The Curse of Fatal Death

Ah, do you remember when Comic Relief used to be good? This is one of the all time great skits, and it actually stands up pretty well as an installment of Doctor Who. All the storytelling staples from your average classic story are there, but condensed into 20 minutes and played for laughs. I’ve always felt that the format lends itself well to a comedic approach even within the series itself, and it’s something that Moffat hasn’t been afraid to do following this dry run.

The key thing is that it doesn’t take the piss out of the series. There are a few in-jokes, such as The Master’s hyperbole and the great “I’ll explain later” running gag, but it’s mostly just clever, interesting concepts mined for comedy instead of drama. The Doctor and The Master travelling further and further back in time to outdo each other is something I could see the current series doing with a straight face, and is The Master crawling through sewers for hundreds of years really so different to Heaven Sent?

Rowan Atkinson actually makes a really good Doctor, which shouldn’t come as much of a surprise. He gives it maximum smoothness, with a constantly arched eyebrow, and I wouldn’t have objected to him being the new Doctor for real, even so soon after McGann’s one night wonder. I can totally buy him as the latest incarnation of the same old character, but that’s not quite the case with Jonathan Pryce’s Master – he’s good, but he’s a bit more of a generic supervillain.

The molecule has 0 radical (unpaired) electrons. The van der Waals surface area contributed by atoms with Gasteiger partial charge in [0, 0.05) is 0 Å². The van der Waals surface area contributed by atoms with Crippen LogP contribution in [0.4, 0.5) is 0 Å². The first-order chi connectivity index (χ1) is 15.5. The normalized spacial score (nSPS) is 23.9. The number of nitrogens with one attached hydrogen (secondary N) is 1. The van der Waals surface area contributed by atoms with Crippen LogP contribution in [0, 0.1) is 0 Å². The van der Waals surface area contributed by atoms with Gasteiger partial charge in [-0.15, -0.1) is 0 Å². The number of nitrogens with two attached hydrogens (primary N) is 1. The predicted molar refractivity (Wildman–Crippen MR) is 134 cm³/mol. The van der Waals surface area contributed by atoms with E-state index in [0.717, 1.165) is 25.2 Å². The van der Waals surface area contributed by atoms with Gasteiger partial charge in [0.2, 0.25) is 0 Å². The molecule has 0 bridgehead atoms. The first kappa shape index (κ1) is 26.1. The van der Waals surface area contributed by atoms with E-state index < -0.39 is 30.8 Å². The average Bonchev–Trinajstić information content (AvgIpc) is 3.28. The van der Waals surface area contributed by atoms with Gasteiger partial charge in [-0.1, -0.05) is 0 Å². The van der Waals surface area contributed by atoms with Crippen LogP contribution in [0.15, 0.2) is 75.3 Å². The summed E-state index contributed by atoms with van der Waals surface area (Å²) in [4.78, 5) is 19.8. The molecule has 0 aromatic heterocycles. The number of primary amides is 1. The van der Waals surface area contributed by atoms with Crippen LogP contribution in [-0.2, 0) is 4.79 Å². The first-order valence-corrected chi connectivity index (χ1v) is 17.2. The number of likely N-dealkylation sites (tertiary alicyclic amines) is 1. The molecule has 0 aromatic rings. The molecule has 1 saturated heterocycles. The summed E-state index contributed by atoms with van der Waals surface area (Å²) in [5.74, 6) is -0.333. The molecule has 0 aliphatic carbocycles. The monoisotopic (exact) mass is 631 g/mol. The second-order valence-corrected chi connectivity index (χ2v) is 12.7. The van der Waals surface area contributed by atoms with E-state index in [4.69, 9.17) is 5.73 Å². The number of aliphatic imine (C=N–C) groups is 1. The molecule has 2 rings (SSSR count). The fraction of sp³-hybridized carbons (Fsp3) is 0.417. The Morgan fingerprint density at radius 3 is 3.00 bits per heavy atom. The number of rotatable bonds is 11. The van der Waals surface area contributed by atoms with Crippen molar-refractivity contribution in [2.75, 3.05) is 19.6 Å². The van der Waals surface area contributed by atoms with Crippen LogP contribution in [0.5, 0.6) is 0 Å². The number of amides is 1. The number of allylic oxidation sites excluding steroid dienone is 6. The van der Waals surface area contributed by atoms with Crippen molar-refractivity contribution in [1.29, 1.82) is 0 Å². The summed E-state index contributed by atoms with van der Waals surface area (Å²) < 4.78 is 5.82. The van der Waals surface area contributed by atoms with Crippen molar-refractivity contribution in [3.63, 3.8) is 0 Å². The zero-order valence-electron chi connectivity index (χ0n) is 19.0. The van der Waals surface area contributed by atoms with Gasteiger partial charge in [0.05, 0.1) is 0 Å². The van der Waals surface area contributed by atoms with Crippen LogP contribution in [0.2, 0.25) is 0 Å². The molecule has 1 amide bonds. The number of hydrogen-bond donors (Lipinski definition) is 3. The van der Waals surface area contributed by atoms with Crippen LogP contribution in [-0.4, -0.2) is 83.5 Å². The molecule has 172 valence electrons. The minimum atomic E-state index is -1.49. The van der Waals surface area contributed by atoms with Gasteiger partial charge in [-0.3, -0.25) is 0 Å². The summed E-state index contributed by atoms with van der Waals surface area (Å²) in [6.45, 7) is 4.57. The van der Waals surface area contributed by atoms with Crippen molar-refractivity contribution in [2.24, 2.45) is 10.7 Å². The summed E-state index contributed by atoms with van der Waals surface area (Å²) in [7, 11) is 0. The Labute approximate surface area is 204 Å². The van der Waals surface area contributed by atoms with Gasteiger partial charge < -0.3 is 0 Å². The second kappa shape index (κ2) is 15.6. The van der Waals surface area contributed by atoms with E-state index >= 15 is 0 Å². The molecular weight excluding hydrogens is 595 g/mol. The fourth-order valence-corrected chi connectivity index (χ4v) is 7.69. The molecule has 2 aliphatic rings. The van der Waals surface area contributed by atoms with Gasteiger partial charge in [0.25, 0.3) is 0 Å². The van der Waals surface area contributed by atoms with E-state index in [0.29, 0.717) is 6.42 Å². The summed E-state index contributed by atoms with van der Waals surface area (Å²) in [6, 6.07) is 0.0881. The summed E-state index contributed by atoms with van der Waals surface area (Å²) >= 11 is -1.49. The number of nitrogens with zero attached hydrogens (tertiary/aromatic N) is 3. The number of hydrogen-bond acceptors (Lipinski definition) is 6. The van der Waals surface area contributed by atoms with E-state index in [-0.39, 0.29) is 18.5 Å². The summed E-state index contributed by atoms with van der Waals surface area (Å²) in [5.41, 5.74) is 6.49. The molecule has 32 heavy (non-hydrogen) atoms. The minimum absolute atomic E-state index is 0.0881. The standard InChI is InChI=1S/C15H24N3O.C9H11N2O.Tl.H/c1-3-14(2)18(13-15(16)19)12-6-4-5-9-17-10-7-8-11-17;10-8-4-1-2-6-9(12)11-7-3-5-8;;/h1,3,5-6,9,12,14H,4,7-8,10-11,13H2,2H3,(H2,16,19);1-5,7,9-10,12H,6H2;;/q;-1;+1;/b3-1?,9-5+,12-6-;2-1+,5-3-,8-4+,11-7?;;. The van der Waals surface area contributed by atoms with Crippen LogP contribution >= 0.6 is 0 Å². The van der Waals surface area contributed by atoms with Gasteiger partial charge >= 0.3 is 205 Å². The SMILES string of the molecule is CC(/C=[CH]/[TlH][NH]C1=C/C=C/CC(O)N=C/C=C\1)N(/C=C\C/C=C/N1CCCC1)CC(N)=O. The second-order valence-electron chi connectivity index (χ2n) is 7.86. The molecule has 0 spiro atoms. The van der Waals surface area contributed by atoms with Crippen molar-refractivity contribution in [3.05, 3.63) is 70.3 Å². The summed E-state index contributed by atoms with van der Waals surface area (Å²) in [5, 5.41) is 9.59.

Then of course the main set piece is the cycle through all the other new Doctors, and yep, I totally want all of them to do it for real too. I’m going to see Richard E. Grant’s second crack of the whip soon, but I can’t get over how brilliant Jim Broadbent would have been at the job. Joanna Lumley is of course superb, and the concept of Time Lords changing gender has evidently stayed in Moffat’s mind. I like to think The Doctor and The Master walking off arm in arm was a precursor to Missy.

Overall, the biggest plus point was that you could feel the love and affection for the series throughout, right down to the choice of music cues for the regenerations. This was made explicit when The Doctor was seemingly dying for real, and Julia Sawalha became Steven Moffat’s mouthpiece as he composed a love letter to the show, perfectly nailing all that it stands for and just how important it is to those who care. Who’d have thought that a decade or so later he’d be given the opportunity to show us how good the show can be, rather than just tell us.


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